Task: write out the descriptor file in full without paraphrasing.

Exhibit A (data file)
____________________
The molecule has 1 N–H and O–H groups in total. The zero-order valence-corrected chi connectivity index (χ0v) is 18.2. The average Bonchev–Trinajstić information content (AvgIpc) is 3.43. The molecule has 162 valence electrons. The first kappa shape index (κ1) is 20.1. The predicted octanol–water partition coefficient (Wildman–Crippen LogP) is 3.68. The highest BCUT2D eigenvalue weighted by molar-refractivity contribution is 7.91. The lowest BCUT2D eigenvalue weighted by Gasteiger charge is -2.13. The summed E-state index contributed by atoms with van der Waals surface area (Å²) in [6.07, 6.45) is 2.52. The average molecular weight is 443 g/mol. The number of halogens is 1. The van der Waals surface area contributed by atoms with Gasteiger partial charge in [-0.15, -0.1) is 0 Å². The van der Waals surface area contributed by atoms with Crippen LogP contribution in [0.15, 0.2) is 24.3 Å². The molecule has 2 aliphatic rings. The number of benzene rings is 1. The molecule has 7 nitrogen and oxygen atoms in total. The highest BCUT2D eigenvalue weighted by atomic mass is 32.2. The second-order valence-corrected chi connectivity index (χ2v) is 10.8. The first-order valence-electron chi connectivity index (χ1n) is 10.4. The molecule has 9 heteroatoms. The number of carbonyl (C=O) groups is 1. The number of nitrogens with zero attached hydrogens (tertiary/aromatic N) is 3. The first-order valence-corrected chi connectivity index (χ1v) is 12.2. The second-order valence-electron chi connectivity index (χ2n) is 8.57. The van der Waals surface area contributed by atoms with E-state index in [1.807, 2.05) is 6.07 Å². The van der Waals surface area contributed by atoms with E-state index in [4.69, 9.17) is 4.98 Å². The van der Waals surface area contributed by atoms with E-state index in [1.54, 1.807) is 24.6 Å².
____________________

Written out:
The molecule has 1 N–H and O–H groups in total. The zero-order valence-corrected chi connectivity index (χ0v) is 18.2. The average Bonchev–Trinajstić information content (AvgIpc) is 3.43. The molecule has 162 valence electrons. The first kappa shape index (κ1) is 20.1. The predicted octanol–water partition coefficient (Wildman–Crippen LogP) is 3.68. The highest BCUT2D eigenvalue weighted by molar-refractivity contribution is 7.91. The lowest BCUT2D eigenvalue weighted by Gasteiger charge is -2.13. The summed E-state index contributed by atoms with van der Waals surface area (Å²) in [6.07, 6.45) is 2.52. The average molecular weight is 443 g/mol. The number of halogens is 1. The van der Waals surface area contributed by atoms with Gasteiger partial charge in [-0.15, -0.1) is 0 Å². The van der Waals surface area contributed by atoms with Crippen LogP contribution in [0.15, 0.2) is 24.3 Å². The molecule has 2 aliphatic rings. The number of benzene rings is 1. The molecule has 7 nitrogen and oxygen atoms in total. The highest BCUT2D eigenvalue weighted by atomic mass is 32.2. The second-order valence-corrected chi connectivity index (χ2v) is 10.8. The first-order valence-electron chi connectivity index (χ1n) is 10.4. The molecule has 9 heteroatoms. The number of carbonyl (C=O) groups is 1. The number of nitrogens with zero attached hydrogens (tertiary/aromatic N) is 3. The first-order valence-corrected chi connectivity index (χ1v) is 12.2. The second-order valence-electron chi connectivity index (χ2n) is 8.57. The van der Waals surface area contributed by atoms with E-state index in [1.807, 2.05) is 6.07 Å². The van der Waals surface area contributed by atoms with E-state index in [4.69, 9.17) is 4.98 Å². The van der Waals surface area contributed by atoms with E-state index in [1.54, 1.807) is 24.6 Å².